All DSLRs, and even many point-and-shoots nowadays, can shoot in RAW format, meaning you can save your images as a completely unprocessed file that offers the potential for a higher-quality photo. The downside is that RAW files take up a lot of space and require extra work to process in post. So when should you use this format or when should you stick to space-saving JPEGs? SLR Lounge performed several tests to come to a (mostly) definitive conclusion.
Photo by SLR Lounge.
As you can see from the image comparison above, the JPEG is naturally a nicer-looking image. This is because the camera makes a few processing choices for you, such as heightened contrast and level adjustments. While this works well in the example, it might not be your ideal look in every situation — especially when your lighting isn’t ideal. RAW doesn’t do the work for you, but it gives you the room to adjust in post. This means more time, but ultimately it also means the opportunity to get the best quality out of your images. These are the basic upsides and downsides for shooting RAW and shooting JPEG, but what situations call for which formats? Here’s what SLR Lounge discovered in their tests.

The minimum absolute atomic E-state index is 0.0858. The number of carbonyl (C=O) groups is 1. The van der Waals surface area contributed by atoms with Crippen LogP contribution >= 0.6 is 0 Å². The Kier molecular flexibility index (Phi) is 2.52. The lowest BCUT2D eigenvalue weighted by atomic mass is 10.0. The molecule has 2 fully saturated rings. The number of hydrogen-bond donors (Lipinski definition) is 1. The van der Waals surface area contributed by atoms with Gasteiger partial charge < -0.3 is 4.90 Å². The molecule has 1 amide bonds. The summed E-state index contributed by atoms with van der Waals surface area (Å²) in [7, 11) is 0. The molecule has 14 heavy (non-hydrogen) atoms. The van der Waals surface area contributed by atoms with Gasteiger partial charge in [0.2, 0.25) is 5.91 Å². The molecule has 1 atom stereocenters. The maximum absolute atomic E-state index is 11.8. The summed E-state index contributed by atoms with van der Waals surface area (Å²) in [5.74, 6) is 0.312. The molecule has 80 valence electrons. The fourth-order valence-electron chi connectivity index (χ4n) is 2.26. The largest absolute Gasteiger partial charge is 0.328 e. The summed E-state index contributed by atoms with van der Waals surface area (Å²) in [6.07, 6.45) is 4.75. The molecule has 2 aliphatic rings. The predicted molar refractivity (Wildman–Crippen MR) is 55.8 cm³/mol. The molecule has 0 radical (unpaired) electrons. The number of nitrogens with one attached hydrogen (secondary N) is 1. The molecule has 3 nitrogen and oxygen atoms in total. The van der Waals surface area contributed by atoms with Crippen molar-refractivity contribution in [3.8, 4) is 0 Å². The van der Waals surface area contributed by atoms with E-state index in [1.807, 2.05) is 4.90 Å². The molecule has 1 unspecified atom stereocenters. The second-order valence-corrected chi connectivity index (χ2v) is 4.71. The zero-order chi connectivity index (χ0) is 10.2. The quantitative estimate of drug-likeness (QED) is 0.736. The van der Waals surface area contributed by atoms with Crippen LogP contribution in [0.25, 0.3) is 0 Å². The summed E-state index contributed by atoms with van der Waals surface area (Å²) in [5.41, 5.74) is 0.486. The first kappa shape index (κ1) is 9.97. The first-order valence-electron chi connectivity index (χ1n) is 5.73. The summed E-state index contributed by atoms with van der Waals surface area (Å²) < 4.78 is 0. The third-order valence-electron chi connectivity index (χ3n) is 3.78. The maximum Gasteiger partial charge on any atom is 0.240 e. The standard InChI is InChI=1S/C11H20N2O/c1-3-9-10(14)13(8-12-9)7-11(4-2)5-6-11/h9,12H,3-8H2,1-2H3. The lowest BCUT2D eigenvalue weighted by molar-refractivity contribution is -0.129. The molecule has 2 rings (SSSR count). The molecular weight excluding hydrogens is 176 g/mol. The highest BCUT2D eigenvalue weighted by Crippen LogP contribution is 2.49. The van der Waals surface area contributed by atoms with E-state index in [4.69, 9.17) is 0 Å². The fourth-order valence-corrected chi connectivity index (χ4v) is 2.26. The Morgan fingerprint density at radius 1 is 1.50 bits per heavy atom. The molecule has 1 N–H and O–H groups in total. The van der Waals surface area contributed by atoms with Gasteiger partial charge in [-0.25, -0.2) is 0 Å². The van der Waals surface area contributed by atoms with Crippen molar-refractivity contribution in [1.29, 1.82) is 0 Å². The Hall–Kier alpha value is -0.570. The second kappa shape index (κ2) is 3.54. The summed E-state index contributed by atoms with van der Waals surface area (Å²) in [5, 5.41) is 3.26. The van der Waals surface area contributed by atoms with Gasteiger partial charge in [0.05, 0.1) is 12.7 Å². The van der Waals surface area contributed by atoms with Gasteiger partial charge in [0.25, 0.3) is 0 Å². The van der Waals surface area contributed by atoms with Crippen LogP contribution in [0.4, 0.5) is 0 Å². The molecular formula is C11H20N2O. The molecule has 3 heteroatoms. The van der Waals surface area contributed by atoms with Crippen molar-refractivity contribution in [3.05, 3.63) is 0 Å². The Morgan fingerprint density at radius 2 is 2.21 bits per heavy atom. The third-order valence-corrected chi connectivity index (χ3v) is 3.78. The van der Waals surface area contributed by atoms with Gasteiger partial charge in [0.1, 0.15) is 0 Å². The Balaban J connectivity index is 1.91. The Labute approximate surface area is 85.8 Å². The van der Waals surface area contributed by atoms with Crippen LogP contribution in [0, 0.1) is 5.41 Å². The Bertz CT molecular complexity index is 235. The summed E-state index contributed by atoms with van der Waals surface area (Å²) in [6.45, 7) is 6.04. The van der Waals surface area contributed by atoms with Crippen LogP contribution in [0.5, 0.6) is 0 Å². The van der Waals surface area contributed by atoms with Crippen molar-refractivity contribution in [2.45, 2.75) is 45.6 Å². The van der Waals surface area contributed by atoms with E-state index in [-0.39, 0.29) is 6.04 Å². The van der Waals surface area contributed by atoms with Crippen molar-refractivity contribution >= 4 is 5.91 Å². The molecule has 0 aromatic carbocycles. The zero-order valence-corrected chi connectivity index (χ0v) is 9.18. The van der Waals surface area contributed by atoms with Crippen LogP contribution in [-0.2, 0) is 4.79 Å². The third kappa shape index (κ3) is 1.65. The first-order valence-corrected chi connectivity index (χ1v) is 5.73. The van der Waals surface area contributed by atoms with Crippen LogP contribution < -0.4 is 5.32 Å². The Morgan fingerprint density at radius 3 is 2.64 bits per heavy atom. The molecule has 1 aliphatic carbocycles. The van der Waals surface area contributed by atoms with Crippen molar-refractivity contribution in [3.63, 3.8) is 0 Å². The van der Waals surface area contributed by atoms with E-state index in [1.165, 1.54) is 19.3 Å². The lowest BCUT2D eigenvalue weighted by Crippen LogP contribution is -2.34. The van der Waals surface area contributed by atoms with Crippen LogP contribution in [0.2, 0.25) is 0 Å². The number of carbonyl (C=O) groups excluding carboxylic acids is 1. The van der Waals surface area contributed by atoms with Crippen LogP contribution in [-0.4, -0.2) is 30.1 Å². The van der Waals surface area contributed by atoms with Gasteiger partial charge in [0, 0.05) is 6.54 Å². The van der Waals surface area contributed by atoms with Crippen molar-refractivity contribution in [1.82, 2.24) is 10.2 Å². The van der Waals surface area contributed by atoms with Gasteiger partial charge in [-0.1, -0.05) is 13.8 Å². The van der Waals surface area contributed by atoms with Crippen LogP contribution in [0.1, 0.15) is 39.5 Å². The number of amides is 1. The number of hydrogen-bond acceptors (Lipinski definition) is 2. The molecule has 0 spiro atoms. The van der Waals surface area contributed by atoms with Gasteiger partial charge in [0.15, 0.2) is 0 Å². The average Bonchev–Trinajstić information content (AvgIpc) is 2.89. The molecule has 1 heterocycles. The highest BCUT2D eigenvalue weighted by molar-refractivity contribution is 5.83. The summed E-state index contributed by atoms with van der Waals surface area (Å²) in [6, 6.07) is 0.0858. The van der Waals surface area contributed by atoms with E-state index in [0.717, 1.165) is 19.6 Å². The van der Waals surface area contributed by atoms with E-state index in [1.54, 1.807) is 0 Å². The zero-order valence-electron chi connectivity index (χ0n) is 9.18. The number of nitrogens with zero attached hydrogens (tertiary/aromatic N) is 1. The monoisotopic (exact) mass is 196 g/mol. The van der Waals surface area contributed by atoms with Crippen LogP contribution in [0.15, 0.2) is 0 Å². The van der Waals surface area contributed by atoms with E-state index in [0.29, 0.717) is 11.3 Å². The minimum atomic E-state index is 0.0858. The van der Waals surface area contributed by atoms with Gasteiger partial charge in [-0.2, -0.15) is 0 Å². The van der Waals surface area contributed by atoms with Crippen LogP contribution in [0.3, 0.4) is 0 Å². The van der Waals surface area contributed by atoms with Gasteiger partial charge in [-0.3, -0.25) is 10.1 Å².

When to Shoot JPEG
- When you need to display images immediately
- Shooting for lower-quality uses, like the web
- You have a restricted amount of space on your memory card(s)
- Rapid-succession shooting
When to Shoot RAW
- Professional shooting, journalistic shooting
- When you need additional range and tonal detail
While RAW is ultimately better, most of the time your situations won’t call for it and JPEG files will be sufficient. Of course, if you enjoy taking the time to process your photos individually, you may as well shoot in RAW. A lot of the time, it comes down to a personal decision. If you can’t make up your mind and want to figure out what works best, use the JPEG+RAW setting on your camera (assuming it has this — most do these days) to capture both and see what you realistically use. So long as you have a memory card with a large enough capacity (or enough backup cards), you can get away with capturing both on a regular basis.
Personally, I opt for JPEG in the majority of circumstances, even when shooting with my good camera, as most of the photos I take are for the web or for my own personal use. I’d even use JPEG more often when photographing an event professionally because it was faster. Ultimately good lighting and composition are going to make your photos better than a few changes you can make in post. That said, for portraits and other instances where you can take your time, RAW is kind of a no-brainer. For me, it ultimately comes down to a decision about time. How about you?
For a great visual comparison of all the differences between the two formats, as capture by a Canon 5D Mark II with a 50mm f/1.4 lens, check out the full post over at SLR Lounge.
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